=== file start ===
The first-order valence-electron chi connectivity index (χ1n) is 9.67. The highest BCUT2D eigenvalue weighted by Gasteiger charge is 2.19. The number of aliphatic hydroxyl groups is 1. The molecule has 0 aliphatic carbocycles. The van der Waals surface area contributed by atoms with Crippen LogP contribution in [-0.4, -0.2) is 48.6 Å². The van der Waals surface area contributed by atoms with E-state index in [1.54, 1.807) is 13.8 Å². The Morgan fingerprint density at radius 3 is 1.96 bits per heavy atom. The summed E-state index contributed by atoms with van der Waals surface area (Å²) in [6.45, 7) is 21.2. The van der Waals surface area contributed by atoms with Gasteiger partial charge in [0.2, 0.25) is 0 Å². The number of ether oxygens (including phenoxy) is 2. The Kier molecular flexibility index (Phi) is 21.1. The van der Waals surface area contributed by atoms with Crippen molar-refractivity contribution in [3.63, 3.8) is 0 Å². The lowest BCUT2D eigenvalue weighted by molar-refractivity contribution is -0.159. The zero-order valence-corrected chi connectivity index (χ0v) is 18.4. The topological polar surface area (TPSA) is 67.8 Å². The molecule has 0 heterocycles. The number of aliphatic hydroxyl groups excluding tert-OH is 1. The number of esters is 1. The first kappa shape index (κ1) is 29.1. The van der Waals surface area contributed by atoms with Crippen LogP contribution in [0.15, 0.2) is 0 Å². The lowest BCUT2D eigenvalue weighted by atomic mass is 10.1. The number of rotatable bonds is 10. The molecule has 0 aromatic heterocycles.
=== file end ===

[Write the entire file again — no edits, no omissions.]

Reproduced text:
The first-order valence-electron chi connectivity index (χ1n) is 9.67. The highest BCUT2D eigenvalue weighted by Gasteiger charge is 2.19. The number of aliphatic hydroxyl groups is 1. The molecule has 0 aliphatic carbocycles. The van der Waals surface area contributed by atoms with Crippen LogP contribution in [-0.4, -0.2) is 48.6 Å². The van der Waals surface area contributed by atoms with E-state index in [1.54, 1.807) is 13.8 Å². The Morgan fingerprint density at radius 3 is 1.96 bits per heavy atom. The summed E-state index contributed by atoms with van der Waals surface area (Å²) in [6.45, 7) is 21.2. The van der Waals surface area contributed by atoms with Gasteiger partial charge in [0.2, 0.25) is 0 Å². The number of ether oxygens (including phenoxy) is 2. The Kier molecular flexibility index (Phi) is 21.1. The van der Waals surface area contributed by atoms with Crippen molar-refractivity contribution in [3.63, 3.8) is 0 Å². The lowest BCUT2D eigenvalue weighted by molar-refractivity contribution is -0.159. The zero-order valence-corrected chi connectivity index (χ0v) is 18.4. The topological polar surface area (TPSA) is 67.8 Å². The molecule has 0 heterocycles. The number of aliphatic hydroxyl groups excluding tert-OH is 1. The number of esters is 1. The first kappa shape index (κ1) is 29.1. The van der Waals surface area contributed by atoms with Crippen LogP contribution in [0.15, 0.2) is 0 Å². The lowest BCUT2D eigenvalue weighted by atomic mass is 10.1. The number of rotatable bonds is 10. The molecule has 0 aromatic heterocycles.